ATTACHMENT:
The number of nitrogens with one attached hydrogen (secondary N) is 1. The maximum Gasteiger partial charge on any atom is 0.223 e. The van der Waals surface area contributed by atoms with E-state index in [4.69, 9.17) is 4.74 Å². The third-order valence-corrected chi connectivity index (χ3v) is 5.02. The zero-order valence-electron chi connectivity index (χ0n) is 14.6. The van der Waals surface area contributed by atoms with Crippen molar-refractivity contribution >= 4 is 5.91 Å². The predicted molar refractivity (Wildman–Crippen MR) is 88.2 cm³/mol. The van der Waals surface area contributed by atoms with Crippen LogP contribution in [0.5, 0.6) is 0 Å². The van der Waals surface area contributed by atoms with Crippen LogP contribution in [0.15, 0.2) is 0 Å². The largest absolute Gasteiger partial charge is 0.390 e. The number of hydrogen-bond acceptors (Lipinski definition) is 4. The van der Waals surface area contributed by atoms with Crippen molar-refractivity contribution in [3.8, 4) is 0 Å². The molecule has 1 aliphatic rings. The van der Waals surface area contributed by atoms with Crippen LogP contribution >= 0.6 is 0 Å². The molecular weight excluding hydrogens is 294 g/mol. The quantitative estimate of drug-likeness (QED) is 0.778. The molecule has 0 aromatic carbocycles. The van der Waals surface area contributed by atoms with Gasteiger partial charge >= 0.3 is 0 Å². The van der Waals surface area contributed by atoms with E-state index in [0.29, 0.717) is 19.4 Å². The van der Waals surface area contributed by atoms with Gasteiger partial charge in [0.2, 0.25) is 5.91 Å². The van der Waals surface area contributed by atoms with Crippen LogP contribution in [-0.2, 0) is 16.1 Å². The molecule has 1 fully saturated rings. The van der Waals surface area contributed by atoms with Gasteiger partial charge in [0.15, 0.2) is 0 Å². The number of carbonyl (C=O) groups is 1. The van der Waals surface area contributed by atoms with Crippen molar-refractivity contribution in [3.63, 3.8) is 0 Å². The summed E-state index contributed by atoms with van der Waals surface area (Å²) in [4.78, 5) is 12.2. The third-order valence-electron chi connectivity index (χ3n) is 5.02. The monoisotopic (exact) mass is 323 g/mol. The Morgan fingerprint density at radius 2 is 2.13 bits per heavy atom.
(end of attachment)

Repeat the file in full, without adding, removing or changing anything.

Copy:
The number of nitrogens with one attached hydrogen (secondary N) is 1. The maximum Gasteiger partial charge on any atom is 0.223 e. The van der Waals surface area contributed by atoms with E-state index in [4.69, 9.17) is 4.74 Å². The third-order valence-corrected chi connectivity index (χ3v) is 5.02. The zero-order valence-electron chi connectivity index (χ0n) is 14.6. The van der Waals surface area contributed by atoms with Crippen molar-refractivity contribution >= 4 is 5.91 Å². The predicted molar refractivity (Wildman–Crippen MR) is 88.2 cm³/mol. The van der Waals surface area contributed by atoms with Crippen LogP contribution in [0.5, 0.6) is 0 Å². The van der Waals surface area contributed by atoms with Crippen LogP contribution in [0.15, 0.2) is 0 Å². The largest absolute Gasteiger partial charge is 0.390 e. The number of hydrogen-bond acceptors (Lipinski definition) is 4. The van der Waals surface area contributed by atoms with Crippen molar-refractivity contribution in [3.8, 4) is 0 Å². The molecule has 1 aliphatic rings. The van der Waals surface area contributed by atoms with Crippen LogP contribution >= 0.6 is 0 Å². The molecular weight excluding hydrogens is 294 g/mol. The quantitative estimate of drug-likeness (QED) is 0.778. The molecule has 0 aromatic carbocycles. The van der Waals surface area contributed by atoms with Gasteiger partial charge >= 0.3 is 0 Å². The van der Waals surface area contributed by atoms with E-state index in [0.29, 0.717) is 19.4 Å². The van der Waals surface area contributed by atoms with Gasteiger partial charge in [0.2, 0.25) is 5.91 Å². The van der Waals surface area contributed by atoms with Crippen LogP contribution in [-0.2, 0) is 16.1 Å². The molecule has 1 fully saturated rings. The van der Waals surface area contributed by atoms with Gasteiger partial charge in [0.15, 0.2) is 0 Å². The number of carbonyl (C=O) groups is 1. The van der Waals surface area contributed by atoms with Crippen molar-refractivity contribution in [3.63, 3.8) is 0 Å². The summed E-state index contributed by atoms with van der Waals surface area (Å²) in [4.78, 5) is 12.2. The third-order valence-electron chi connectivity index (χ3n) is 5.02. The monoisotopic (exact) mass is 323 g/mol. The Morgan fingerprint density at radius 2 is 2.13 bits per heavy atom.